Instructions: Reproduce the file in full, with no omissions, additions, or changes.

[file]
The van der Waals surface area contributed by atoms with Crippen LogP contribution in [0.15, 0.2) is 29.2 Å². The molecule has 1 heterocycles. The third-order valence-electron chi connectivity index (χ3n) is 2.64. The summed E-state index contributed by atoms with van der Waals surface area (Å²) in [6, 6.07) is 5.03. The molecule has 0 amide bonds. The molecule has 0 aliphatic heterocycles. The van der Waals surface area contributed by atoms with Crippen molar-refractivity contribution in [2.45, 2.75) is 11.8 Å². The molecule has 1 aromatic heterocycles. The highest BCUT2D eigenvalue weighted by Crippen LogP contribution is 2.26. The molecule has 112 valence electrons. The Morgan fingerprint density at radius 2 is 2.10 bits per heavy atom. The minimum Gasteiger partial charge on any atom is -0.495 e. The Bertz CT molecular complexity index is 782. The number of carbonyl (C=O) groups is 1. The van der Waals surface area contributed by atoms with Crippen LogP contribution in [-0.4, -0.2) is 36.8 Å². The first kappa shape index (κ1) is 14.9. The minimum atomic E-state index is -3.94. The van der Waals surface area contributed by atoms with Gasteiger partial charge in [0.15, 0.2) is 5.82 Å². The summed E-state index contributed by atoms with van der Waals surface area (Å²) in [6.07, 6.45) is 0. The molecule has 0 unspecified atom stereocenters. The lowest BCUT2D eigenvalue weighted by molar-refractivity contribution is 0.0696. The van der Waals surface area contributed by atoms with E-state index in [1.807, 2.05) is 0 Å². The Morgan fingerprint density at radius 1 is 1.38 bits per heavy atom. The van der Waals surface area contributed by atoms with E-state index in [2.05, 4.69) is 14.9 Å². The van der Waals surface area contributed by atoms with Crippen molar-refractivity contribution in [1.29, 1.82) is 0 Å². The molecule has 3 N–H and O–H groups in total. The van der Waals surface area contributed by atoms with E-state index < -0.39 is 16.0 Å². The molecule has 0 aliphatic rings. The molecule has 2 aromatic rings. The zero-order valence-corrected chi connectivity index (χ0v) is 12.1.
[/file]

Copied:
The van der Waals surface area contributed by atoms with Crippen LogP contribution in [0.15, 0.2) is 29.2 Å². The molecule has 1 heterocycles. The third-order valence-electron chi connectivity index (χ3n) is 2.64. The summed E-state index contributed by atoms with van der Waals surface area (Å²) in [6, 6.07) is 5.03. The molecule has 0 amide bonds. The molecule has 0 aliphatic heterocycles. The van der Waals surface area contributed by atoms with Crippen molar-refractivity contribution in [2.45, 2.75) is 11.8 Å². The molecule has 1 aromatic heterocycles. The highest BCUT2D eigenvalue weighted by Crippen LogP contribution is 2.26. The molecule has 112 valence electrons. The Morgan fingerprint density at radius 2 is 2.10 bits per heavy atom. The minimum Gasteiger partial charge on any atom is -0.495 e. The Bertz CT molecular complexity index is 782. The number of carbonyl (C=O) groups is 1. The van der Waals surface area contributed by atoms with Crippen LogP contribution in [-0.4, -0.2) is 36.8 Å². The first kappa shape index (κ1) is 14.9. The minimum atomic E-state index is -3.94. The van der Waals surface area contributed by atoms with Gasteiger partial charge in [0.15, 0.2) is 5.82 Å². The summed E-state index contributed by atoms with van der Waals surface area (Å²) in [6.07, 6.45) is 0. The molecule has 0 unspecified atom stereocenters. The lowest BCUT2D eigenvalue weighted by molar-refractivity contribution is 0.0696. The van der Waals surface area contributed by atoms with E-state index in [1.807, 2.05) is 0 Å². The Morgan fingerprint density at radius 1 is 1.38 bits per heavy atom. The van der Waals surface area contributed by atoms with E-state index in [2.05, 4.69) is 14.9 Å². The van der Waals surface area contributed by atoms with Crippen molar-refractivity contribution in [1.29, 1.82) is 0 Å². The molecule has 3 N–H and O–H groups in total. The van der Waals surface area contributed by atoms with E-state index < -0.39 is 16.0 Å². The molecule has 0 aliphatic rings. The molecule has 2 aromatic rings. The zero-order valence-corrected chi connectivity index (χ0v) is 12.1.